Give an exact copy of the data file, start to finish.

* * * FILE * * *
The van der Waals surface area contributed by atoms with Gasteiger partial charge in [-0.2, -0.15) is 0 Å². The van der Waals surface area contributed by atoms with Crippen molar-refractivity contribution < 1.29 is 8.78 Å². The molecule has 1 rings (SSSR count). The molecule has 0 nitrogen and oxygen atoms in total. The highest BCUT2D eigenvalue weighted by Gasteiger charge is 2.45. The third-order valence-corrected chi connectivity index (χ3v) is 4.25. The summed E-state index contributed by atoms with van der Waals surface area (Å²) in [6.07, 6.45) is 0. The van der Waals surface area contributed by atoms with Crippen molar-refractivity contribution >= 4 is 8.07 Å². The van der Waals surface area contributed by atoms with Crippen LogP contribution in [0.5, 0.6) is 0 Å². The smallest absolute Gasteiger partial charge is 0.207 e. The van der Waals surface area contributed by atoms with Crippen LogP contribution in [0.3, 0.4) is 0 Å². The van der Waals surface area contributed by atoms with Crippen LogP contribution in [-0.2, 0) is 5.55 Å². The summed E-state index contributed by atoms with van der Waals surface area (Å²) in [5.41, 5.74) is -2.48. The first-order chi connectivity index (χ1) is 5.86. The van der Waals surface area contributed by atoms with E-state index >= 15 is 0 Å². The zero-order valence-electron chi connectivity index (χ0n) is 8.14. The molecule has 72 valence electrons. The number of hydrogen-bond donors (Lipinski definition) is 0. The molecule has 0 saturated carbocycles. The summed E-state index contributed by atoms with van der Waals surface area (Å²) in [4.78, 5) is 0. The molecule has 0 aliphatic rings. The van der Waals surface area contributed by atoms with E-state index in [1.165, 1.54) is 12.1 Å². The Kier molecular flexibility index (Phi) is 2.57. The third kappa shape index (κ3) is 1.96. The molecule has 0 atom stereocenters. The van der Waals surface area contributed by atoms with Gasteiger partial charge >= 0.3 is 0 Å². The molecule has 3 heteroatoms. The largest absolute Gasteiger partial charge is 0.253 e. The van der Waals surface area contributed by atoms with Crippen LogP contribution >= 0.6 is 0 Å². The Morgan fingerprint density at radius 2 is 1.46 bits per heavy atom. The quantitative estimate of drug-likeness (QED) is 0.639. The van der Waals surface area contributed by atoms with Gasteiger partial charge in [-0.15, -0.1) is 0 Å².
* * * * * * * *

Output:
The van der Waals surface area contributed by atoms with Gasteiger partial charge in [-0.2, -0.15) is 0 Å². The van der Waals surface area contributed by atoms with Crippen molar-refractivity contribution < 1.29 is 8.78 Å². The molecule has 1 rings (SSSR count). The molecule has 0 nitrogen and oxygen atoms in total. The highest BCUT2D eigenvalue weighted by Gasteiger charge is 2.45. The third-order valence-corrected chi connectivity index (χ3v) is 4.25. The summed E-state index contributed by atoms with van der Waals surface area (Å²) in [6.07, 6.45) is 0. The van der Waals surface area contributed by atoms with Crippen molar-refractivity contribution >= 4 is 8.07 Å². The van der Waals surface area contributed by atoms with Crippen LogP contribution in [0.5, 0.6) is 0 Å². The smallest absolute Gasteiger partial charge is 0.207 e. The van der Waals surface area contributed by atoms with Crippen LogP contribution in [0.3, 0.4) is 0 Å². The van der Waals surface area contributed by atoms with Crippen LogP contribution in [-0.2, 0) is 5.55 Å². The summed E-state index contributed by atoms with van der Waals surface area (Å²) in [5.41, 5.74) is -2.48. The first-order chi connectivity index (χ1) is 5.86. The van der Waals surface area contributed by atoms with E-state index >= 15 is 0 Å². The zero-order valence-electron chi connectivity index (χ0n) is 8.14. The molecule has 72 valence electrons. The number of hydrogen-bond donors (Lipinski definition) is 0. The molecule has 0 saturated carbocycles. The summed E-state index contributed by atoms with van der Waals surface area (Å²) in [4.78, 5) is 0. The molecule has 0 aliphatic rings. The van der Waals surface area contributed by atoms with E-state index in [1.165, 1.54) is 12.1 Å². The Kier molecular flexibility index (Phi) is 2.57. The third kappa shape index (κ3) is 1.96. The molecule has 0 atom stereocenters. The van der Waals surface area contributed by atoms with Gasteiger partial charge >= 0.3 is 0 Å². The molecule has 3 heteroatoms. The largest absolute Gasteiger partial charge is 0.253 e. The van der Waals surface area contributed by atoms with Crippen LogP contribution >= 0.6 is 0 Å². The Morgan fingerprint density at radius 2 is 1.46 bits per heavy atom. The quantitative estimate of drug-likeness (QED) is 0.639. The van der Waals surface area contributed by atoms with Gasteiger partial charge in [-0.15, -0.1) is 0 Å².